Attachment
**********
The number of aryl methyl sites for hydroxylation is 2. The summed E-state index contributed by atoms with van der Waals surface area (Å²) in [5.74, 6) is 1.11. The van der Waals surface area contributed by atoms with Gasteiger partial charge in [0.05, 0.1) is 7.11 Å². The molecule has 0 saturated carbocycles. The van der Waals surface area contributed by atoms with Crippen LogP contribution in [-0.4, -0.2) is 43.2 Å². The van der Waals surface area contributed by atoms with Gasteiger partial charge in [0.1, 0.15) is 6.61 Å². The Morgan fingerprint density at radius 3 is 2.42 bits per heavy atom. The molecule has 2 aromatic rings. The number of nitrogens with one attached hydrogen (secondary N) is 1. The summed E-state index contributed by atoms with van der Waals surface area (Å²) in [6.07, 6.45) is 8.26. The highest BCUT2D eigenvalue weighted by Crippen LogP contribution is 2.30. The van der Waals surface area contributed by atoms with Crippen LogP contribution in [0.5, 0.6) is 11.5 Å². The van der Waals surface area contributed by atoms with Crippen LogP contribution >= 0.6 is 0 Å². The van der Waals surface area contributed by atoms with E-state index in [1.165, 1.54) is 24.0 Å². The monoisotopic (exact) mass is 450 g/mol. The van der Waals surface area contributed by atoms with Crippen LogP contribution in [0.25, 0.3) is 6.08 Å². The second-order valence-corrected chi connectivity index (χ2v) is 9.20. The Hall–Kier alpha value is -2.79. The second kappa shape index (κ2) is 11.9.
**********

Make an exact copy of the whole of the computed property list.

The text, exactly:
The number of aryl methyl sites for hydroxylation is 2. The summed E-state index contributed by atoms with van der Waals surface area (Å²) in [5.74, 6) is 1.11. The van der Waals surface area contributed by atoms with Gasteiger partial charge in [0.05, 0.1) is 7.11 Å². The molecule has 0 saturated carbocycles. The van der Waals surface area contributed by atoms with Crippen LogP contribution in [-0.4, -0.2) is 43.2 Å². The van der Waals surface area contributed by atoms with Gasteiger partial charge in [0.1, 0.15) is 6.61 Å². The Morgan fingerprint density at radius 3 is 2.42 bits per heavy atom. The molecule has 2 aromatic rings. The number of nitrogens with one attached hydrogen (secondary N) is 1. The summed E-state index contributed by atoms with van der Waals surface area (Å²) in [6.07, 6.45) is 8.26. The highest BCUT2D eigenvalue weighted by Crippen LogP contribution is 2.30. The van der Waals surface area contributed by atoms with Crippen LogP contribution in [0.5, 0.6) is 11.5 Å². The van der Waals surface area contributed by atoms with Crippen LogP contribution >= 0.6 is 0 Å². The van der Waals surface area contributed by atoms with E-state index in [1.165, 1.54) is 24.0 Å². The monoisotopic (exact) mass is 450 g/mol. The van der Waals surface area contributed by atoms with Crippen LogP contribution in [0.25, 0.3) is 6.08 Å². The second-order valence-corrected chi connectivity index (χ2v) is 9.20. The Hall–Kier alpha value is -2.79. The second kappa shape index (κ2) is 11.9.